Wednesday, January 1, 2014

Treasure in a Field

It seems that 2013 really wanted to go out with a bang. Well, it succeeded.

On Friday of last week, rumors started flying about Ethiopia closing its doors to international adoption. We heard, from what seemed to be reliable sources, that the shut down would/could occur right away. These last few days have been some of the most heart-wrenching of my life. It seemed that our children, whom we have fought so hard for and waited so long for, were about to be snatched from us before we even knew their names. We were stunned and shaken completely to the core. Since beginning the adoption process in April of 2012, this has been my worst fear. And it seemed to be coming, and coming quickly.

For three days I stayed glued to my phone, refreshing my email obsessively and checking our agency's website and Facebook page for updates, which (bless them forever) came out pretty frequently.

At this point, it seems that a closure is not on the immediate horizon. There are some proposed improvements coming before parliament, and these could eventually (though hopefully they won't) lead to a closure.

Our placing agency posted THIS on their blog as an update.

Even though things have been much calmer for the last couple of days, I have to tell you that I feel like I have been through a battle and left broken on the floor. On Saturday night, I was sitting on my bed in my parents' house crying to my mother, completely resigned that our journey to adopt from Ethiopia was going to come to an abrupt and terrible end. I felt utterly and completely hopeless. To be completely transparent, I felt like we had had children and lost them. Grief swept over me for days. I couldn't keep my mind focused on anything. My friend, and fellow waiting mom to be, Amy and I were constantly texting, trying to encourage and confide in one another.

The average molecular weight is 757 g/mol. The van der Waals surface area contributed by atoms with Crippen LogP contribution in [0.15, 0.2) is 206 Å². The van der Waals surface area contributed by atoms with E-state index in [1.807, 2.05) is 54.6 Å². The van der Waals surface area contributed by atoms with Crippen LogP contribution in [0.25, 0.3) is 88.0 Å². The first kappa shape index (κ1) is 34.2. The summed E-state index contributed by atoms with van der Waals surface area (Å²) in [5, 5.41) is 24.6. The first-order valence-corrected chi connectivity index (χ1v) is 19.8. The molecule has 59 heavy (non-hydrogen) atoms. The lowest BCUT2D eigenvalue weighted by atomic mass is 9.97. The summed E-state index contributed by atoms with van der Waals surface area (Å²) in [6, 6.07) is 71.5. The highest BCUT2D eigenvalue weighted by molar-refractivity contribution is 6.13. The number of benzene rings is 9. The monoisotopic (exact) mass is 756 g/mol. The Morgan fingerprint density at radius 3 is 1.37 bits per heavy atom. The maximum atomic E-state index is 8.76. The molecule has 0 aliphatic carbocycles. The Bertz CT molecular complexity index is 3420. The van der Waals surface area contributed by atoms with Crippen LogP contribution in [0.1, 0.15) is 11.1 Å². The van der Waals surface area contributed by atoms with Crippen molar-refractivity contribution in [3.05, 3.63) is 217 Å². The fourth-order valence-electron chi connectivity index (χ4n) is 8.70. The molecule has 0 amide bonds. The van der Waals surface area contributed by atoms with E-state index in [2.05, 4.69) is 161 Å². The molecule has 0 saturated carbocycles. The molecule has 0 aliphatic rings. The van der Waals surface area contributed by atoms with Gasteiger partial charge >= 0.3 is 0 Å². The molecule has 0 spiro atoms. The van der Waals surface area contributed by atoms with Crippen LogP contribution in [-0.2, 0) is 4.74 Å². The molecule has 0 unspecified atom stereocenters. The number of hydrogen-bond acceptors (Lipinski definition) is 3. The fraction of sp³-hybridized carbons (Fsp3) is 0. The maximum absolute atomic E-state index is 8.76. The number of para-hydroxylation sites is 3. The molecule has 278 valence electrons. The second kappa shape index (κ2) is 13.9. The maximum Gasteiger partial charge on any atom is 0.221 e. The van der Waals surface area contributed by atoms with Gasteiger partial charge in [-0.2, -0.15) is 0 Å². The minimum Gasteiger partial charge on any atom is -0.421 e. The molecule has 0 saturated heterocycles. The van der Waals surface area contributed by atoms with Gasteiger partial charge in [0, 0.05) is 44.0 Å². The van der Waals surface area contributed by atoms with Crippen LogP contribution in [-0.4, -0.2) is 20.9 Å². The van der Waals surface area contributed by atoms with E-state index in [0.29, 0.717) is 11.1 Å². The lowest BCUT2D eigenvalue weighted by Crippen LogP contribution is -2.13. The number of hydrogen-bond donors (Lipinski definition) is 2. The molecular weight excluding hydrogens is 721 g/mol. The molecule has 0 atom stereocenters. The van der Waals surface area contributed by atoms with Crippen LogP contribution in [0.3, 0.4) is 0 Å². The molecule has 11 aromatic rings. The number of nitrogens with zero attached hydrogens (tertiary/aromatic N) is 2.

Now that we are somewhat on the other side of this, at least the other side of near-constant panic, I am trying to refocus my heart. I do know that the Lord is in this. I do know that He is sovereign. I also know that this is a broken and tragic world, and that bad things will happen. But I am trying to trust the Lord to bring beauty out of those circumstances. When we started our adoption process on April 10, 2012, we did so knowing that we were saying good-bye to what we thought our life would look like. We had always envisioned having biological children first and then adopting. But as time wore on, it became evident to us, through a variety of avenues, that the Lord had it in His divine plan for us to adopt first. We were excited and thrilled to be adopting, but we were also letting go of what we had been planning since getting married. Last week, I truly believed that we were going to be saying good-bye to the life we have been planning for over the last twenty months. I thought we were losing our children. People like to say that when God closes a door, He does so because He has something greater and more beautiful planned for you. I believe that. As we have moved through this adoption journey, it has become so clear to me that adopting first is right for us. What a gift to be able to look into the eyes of our adopted children and tell them, "I am a mom because of you. You are the one who made me a mother." I think there is such beauty and great power there. Beauty and power I would not have seen for myself had we had biological children before adopting. So as we have progressed, I have grown to deeply love the fact that we are adopting first, and I see God's beauty in it. But I struggled so much to see what beauty could come from Ethiopia closing its doors. Maybe that is the wrong attitude to have. Maybe I am being to egocentric and self-focused. Maybe. I don't know. What I do know, is that for twenty months, I have believed with every fiber of my existence that my children are in Ethiopia. Everything about it feels right to me. And I thought we were losing them. I was sitting on the floor of my old room in parents' house on Friday night with Adam, crying and terrified and trying to pray. And I looked at him and said, "I can't bear the thought of losing them. I will walk away from everything else if we can just bring them home." And it is true. I would. I would let go of everything else, surrender everything else, forsake everything else to bring them home.